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So much for the wisdom that you'll never amount to anything without a college degree. While on schedule to graduate with honors in electrical engineering from North Carolina State University, Chris Evans dropped out in his senior year to concentrate on the software company he and three friends started as college freshmen.

"My professors just didn't know what to do when I said, 'Sorry, I couldn't make your exam because I was at Comdex,'*" said Mr. Evans.

Nobody sneered in 1994, when Mr. Evans and his partners sold DaVinci Systems Corp., then one of the leading corporate e-mail systems, for a profit to ON Technology Corp.

He launched Hot-linx, a publishing company whose magazines specialize in the computer industry and carry no editorial copy, just ads. When he moved Hotlinx (www. to the Web, however, Mr. Evans faced a problem: There was no efficient way to rotate online ads. When he asked friends in the publishing industry if they knew of any solution, "The universal response was, 'We're not doing anything about it either, but let us know if you find something.' You hear that enough times in a row and you start thinking about starting a software company again," he said.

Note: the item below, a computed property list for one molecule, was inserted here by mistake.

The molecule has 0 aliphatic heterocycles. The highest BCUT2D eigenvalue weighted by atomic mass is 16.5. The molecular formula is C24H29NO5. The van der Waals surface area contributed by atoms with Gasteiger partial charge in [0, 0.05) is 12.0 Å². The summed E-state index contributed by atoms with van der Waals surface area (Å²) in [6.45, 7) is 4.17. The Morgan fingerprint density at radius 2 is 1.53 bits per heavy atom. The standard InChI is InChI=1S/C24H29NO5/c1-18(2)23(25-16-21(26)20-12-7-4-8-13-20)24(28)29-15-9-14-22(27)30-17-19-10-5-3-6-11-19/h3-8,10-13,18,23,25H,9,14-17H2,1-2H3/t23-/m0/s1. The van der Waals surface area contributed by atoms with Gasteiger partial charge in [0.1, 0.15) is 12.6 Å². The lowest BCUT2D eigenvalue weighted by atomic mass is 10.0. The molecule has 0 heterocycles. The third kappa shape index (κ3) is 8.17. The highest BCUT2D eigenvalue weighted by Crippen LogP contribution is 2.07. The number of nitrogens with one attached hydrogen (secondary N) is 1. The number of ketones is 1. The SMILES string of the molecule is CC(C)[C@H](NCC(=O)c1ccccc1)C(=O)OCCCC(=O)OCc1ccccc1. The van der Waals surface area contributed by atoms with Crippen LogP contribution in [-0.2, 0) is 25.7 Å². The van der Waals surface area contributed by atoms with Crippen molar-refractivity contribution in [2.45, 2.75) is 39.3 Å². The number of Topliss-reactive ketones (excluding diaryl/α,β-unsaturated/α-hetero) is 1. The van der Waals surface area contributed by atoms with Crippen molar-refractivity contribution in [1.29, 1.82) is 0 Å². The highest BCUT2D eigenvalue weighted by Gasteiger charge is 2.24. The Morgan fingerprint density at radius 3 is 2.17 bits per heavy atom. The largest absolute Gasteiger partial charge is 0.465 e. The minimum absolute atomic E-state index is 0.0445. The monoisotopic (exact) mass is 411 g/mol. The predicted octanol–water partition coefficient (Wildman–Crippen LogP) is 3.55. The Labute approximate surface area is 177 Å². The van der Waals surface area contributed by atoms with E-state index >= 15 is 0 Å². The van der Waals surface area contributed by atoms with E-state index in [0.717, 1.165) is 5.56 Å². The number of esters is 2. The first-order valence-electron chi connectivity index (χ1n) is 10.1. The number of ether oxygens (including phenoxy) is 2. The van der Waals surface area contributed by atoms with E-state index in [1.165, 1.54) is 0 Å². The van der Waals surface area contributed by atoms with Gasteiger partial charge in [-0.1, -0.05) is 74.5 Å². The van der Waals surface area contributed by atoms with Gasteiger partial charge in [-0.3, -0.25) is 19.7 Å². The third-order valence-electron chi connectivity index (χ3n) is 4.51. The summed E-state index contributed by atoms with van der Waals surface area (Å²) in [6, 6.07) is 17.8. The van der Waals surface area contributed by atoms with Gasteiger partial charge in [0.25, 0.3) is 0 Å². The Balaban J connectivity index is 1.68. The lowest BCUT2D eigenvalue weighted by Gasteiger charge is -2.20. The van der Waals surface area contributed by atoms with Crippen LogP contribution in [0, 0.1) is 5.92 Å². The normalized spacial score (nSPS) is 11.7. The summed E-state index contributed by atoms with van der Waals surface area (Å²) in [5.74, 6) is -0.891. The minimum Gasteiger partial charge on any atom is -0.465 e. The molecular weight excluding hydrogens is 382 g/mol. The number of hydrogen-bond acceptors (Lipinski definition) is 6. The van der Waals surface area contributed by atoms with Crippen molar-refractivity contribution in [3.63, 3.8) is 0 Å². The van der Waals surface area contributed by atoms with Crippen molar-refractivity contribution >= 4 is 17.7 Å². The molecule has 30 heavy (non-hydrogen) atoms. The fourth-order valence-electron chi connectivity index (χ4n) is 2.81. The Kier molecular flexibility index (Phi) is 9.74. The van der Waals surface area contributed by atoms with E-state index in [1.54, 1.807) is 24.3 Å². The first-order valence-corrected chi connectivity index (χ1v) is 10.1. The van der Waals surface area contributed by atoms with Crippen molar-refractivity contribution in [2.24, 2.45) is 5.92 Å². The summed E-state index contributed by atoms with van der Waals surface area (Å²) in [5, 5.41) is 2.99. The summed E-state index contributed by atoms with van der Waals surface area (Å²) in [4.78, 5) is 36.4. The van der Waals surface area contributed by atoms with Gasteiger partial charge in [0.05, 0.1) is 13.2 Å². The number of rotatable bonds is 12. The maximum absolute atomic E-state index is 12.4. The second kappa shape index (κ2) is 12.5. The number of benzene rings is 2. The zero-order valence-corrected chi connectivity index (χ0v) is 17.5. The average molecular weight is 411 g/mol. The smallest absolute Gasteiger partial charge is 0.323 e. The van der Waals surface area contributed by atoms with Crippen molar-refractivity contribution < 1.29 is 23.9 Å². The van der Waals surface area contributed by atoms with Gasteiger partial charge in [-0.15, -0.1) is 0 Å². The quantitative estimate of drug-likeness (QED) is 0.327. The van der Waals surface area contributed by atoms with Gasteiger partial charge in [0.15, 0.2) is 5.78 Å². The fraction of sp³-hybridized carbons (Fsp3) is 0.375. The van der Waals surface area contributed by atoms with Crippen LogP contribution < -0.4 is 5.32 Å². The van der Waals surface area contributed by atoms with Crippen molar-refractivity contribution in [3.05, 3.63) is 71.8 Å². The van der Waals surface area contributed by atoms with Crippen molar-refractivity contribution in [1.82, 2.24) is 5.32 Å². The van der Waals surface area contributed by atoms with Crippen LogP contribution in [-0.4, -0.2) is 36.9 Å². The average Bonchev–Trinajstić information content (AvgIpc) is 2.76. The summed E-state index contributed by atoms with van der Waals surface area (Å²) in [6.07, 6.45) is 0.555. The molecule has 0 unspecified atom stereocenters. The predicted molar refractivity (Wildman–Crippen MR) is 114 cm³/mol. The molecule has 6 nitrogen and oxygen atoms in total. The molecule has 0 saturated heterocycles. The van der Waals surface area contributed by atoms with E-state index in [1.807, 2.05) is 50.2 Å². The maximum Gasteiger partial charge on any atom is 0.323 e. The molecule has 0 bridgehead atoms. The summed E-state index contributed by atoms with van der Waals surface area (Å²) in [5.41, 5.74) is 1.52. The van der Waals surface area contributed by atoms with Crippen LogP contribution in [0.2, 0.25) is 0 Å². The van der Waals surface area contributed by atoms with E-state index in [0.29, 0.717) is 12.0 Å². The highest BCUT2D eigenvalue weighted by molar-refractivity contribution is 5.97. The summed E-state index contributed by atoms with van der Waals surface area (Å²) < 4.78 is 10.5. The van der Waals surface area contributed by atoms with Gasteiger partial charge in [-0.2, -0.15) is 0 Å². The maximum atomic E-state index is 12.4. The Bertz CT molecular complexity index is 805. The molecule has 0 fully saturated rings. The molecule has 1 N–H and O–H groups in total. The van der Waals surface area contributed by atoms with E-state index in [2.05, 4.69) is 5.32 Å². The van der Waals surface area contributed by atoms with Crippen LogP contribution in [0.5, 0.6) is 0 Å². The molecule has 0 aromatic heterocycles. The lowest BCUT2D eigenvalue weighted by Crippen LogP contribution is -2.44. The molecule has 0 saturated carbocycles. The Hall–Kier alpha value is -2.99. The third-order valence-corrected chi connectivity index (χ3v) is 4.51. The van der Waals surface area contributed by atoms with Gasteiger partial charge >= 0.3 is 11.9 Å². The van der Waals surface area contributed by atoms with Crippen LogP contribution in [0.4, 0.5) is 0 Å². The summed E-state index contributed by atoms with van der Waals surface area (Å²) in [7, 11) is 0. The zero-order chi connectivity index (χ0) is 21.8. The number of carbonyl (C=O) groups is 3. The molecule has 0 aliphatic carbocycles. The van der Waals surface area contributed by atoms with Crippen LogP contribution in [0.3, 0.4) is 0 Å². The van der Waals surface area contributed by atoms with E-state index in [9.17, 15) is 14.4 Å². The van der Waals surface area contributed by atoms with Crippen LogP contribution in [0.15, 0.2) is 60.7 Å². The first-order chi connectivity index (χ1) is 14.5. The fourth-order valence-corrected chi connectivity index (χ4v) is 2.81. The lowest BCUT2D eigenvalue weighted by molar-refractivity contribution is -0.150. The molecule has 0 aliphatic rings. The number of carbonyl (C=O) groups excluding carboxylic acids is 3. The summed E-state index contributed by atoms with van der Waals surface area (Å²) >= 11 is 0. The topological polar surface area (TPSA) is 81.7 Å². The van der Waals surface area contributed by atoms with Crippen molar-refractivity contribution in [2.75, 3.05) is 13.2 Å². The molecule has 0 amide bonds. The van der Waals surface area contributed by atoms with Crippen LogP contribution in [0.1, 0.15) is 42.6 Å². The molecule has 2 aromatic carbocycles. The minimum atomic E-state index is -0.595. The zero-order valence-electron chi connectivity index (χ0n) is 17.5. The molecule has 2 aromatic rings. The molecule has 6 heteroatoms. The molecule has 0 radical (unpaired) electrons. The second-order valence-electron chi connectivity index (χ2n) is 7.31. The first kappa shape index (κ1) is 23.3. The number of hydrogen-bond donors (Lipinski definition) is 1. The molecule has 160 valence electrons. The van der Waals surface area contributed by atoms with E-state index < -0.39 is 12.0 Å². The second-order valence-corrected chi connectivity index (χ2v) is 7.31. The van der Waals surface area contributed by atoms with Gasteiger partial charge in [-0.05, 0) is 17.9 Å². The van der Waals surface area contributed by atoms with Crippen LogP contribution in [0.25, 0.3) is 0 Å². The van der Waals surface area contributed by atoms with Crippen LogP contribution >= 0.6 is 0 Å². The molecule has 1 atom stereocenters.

So Mr. Evans founded Accipiter, and in less than a year, the company is close on the heels of NetGravity in the online advertising management software sector. The company has successfully managed to win as customers some of the Internet's largest Web sites, including Lycos, CNET, ZDNet, Digital Cities and Prodigy.

Accipiter, in case you're wondering, is a type of small hawk, though Mr. Evans candidly admits he chose the name so it would be listed first alphabetically among competitors.

Betcha didn't know: Mr. Evans is a musician who wrote the music for his wedding, and Accipiter's "theme" music is due on the Web site shortly.

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